Posted to OGR 09/19/2010
As I write this, there are three storms in the Atlantic basin; Hurricane Igor has his sights set on Bermuda, Tropical Storm Julia is bearing northeast away from all land masses and there is a tropical wave coming off the coast of Africa. Last week there were four storms spinning around, but Hurricane Karl made landfall in Mexico a few days ago. Yes, we are in the peak of the hurricane season. While growing up in Jacksonville Florida, I paid close attention to the weather this time of year. Many storms threatened us and grew to recognize that particular type of rain that usually heralded the arrival of a hurricane. When I moved to Columbia South Carolina, I thought those days were behind me. After all, Columbia is more than 100 miles from the coast. I thought I was safe, that is, until 1989. Late in the evening of September 21st, we had a visitor named Hugo. He slammed into the Isle of Palms and whistled through Downtown Charleston. Other suburban areas; Mount Pleasant, Sullivan's Island, Isle of Palms, and Goose Creek suffered significant damage. Sullivan's Island and the Isle of Palms were cut off from the mainland by the storm's destruction of the Ben Sawyer Bridge. Who can forget the iconic images of the sailboat on its side on Lockwood Avenue, or the remains of the shrimp boats at McClellanville.
But Hugo was not satisfied to wreak havoc on the coast. He raged northwest, passing between Columbia and Sumter and then laid siege to Charlotte, North Carolina. I remember the eye wall passing over my home when the howling northeastern wind suddenly died out and a quiet unlike any that I have ever experienced before or since fell on the city. About 10 minutes later, the wind resumed, this time from the northwest. That told me that we were near the western edge of the eye and that most of it was east of us. I can tell you there was little sleep that night.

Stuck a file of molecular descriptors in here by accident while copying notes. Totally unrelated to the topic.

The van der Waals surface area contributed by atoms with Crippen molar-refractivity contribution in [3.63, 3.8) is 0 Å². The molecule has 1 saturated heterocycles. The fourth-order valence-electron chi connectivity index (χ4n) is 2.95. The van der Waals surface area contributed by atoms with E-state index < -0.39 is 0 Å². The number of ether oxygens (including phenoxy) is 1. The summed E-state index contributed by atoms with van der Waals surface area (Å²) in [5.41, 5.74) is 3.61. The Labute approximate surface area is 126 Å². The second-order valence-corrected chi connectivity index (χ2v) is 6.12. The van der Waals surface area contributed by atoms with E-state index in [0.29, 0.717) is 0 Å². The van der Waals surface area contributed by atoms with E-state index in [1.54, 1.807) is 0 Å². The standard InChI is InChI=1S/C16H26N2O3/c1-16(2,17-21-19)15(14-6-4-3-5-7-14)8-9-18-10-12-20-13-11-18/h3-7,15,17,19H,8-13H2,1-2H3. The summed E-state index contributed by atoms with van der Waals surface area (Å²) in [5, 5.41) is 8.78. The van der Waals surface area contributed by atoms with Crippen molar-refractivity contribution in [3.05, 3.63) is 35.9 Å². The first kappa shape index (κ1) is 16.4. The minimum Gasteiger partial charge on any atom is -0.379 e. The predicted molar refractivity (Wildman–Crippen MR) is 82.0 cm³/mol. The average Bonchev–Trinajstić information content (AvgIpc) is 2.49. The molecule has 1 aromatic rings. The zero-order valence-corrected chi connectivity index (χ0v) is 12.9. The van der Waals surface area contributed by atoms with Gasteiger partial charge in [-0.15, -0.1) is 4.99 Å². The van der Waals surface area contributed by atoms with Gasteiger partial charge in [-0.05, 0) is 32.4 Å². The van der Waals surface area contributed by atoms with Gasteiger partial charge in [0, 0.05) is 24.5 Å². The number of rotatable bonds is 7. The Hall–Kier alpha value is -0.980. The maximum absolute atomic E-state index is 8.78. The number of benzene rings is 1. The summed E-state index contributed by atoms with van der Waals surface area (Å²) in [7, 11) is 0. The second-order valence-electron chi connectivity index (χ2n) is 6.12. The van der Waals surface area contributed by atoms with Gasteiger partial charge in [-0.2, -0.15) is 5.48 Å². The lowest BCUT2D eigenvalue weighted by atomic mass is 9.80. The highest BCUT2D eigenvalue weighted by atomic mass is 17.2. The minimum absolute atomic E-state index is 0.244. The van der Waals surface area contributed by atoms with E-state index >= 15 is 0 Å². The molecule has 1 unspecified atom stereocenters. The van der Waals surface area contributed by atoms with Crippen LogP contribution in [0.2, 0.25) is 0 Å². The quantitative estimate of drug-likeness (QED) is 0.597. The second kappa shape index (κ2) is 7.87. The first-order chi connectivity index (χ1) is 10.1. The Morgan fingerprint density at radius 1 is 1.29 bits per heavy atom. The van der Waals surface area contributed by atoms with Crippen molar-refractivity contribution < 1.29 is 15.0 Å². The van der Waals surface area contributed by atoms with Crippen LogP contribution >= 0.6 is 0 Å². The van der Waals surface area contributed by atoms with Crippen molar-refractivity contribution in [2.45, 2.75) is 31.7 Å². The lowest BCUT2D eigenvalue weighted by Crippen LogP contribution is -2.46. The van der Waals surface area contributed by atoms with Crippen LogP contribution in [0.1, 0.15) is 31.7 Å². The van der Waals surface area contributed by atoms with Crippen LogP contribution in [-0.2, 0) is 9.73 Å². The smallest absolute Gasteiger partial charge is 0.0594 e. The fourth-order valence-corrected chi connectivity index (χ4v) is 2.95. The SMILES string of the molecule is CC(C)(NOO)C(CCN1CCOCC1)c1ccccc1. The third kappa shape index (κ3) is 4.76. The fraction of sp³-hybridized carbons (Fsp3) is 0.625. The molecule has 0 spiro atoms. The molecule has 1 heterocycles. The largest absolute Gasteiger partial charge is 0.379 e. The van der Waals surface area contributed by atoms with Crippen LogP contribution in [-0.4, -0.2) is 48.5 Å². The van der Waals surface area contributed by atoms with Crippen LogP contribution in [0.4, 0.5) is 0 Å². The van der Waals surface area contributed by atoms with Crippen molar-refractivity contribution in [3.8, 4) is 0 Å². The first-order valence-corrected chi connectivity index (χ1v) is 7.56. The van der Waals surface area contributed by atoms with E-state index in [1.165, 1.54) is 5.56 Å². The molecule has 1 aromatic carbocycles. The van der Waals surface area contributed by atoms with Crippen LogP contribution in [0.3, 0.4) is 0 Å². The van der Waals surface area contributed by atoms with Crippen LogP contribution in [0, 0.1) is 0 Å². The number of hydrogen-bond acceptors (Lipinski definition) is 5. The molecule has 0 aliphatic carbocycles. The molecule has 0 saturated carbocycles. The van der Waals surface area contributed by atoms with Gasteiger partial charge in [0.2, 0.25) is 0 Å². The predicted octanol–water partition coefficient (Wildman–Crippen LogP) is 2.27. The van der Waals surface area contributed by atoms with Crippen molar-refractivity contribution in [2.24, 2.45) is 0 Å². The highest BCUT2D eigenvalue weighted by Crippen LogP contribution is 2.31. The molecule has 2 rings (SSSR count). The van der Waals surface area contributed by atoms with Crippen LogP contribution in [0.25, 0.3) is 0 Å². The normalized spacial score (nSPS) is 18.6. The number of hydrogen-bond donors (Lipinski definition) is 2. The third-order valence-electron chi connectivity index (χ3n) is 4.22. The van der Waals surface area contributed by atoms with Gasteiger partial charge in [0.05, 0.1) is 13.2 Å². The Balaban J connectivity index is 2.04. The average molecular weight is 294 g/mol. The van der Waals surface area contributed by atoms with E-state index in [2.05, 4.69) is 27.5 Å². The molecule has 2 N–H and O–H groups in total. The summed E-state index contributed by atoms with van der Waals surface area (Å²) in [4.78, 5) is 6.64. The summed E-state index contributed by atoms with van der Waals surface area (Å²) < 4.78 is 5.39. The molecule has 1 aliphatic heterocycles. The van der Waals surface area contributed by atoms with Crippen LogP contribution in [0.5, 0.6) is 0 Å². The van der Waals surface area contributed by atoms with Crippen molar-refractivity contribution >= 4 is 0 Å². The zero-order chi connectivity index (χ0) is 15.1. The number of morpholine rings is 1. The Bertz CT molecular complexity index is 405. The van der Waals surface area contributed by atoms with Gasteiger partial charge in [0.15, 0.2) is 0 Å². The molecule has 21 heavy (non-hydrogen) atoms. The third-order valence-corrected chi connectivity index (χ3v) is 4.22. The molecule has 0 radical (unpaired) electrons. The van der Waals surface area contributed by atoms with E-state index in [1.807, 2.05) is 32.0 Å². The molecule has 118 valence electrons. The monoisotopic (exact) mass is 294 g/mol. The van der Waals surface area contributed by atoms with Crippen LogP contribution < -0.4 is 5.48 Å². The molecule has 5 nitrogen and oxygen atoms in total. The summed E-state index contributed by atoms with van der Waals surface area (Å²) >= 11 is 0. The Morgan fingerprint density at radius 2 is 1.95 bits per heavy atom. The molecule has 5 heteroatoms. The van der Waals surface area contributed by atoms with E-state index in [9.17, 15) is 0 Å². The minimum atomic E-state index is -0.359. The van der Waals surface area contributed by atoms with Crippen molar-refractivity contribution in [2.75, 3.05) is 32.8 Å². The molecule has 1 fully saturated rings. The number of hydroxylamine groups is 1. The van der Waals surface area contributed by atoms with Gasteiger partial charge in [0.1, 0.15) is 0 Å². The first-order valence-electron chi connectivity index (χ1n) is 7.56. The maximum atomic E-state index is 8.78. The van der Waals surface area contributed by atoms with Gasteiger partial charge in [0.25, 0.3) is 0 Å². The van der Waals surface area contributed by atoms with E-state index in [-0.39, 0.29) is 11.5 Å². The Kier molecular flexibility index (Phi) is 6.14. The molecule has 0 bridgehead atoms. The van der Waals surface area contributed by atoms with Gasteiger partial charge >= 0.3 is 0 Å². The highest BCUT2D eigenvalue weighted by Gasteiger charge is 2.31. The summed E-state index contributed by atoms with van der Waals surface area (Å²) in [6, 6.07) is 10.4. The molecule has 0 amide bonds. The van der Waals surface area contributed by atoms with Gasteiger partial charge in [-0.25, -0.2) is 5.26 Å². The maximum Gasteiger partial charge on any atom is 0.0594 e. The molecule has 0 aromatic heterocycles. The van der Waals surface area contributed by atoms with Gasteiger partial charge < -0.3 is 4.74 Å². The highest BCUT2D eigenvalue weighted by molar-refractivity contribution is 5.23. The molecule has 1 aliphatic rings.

The next morning dawned quiet and hot. It is always hot after a hurricane. We were fortunate in that the only damage to our home was to the corner of one shingle. Now the trees in my yard were not quite as fortunate. It took me all weekend to clear the debris. All of this was done without any power. The utility grid in my neighborhood was decimated and it would be 5 days before power would be restored. I remember the feeling of realizing what a disaster really meant to the survivors. More than once, as I cleaned up, or drove around town, viewing the damage, I remember wishing that somehow it would all go away. Hugo caused $7 billion (in 1989 dollars) damage, mostly in South Carolina. At the time it was the costliest hurricane in U.S. history, but was exceeded in 1992 by Hurricane Andrew and by three other storms since then. It remains the sixth costliest hurricane in U.S. history.
A couple of years later, we visited friends in Mount Pleasant. I thought we had it bad, but they had gone for 6 weeks without power. Driving around Charleston and the suburbs, the remnants of the severe damage were still plainly visible. The cut between Sullivan’s Island and the Isle of Palms, one of my favorite places on the coast, was gone. Hugo moved it several hundred yards up the beach. But the curve of the old bridge and the shoreline, the small beach where children played and fisherman cast their lines into the clear, calm waters sheltered from the ocean waves behind the headlands remain clear in the scrapbook of my mind. Oh MY!
Copyright 2010 Rick Wrigley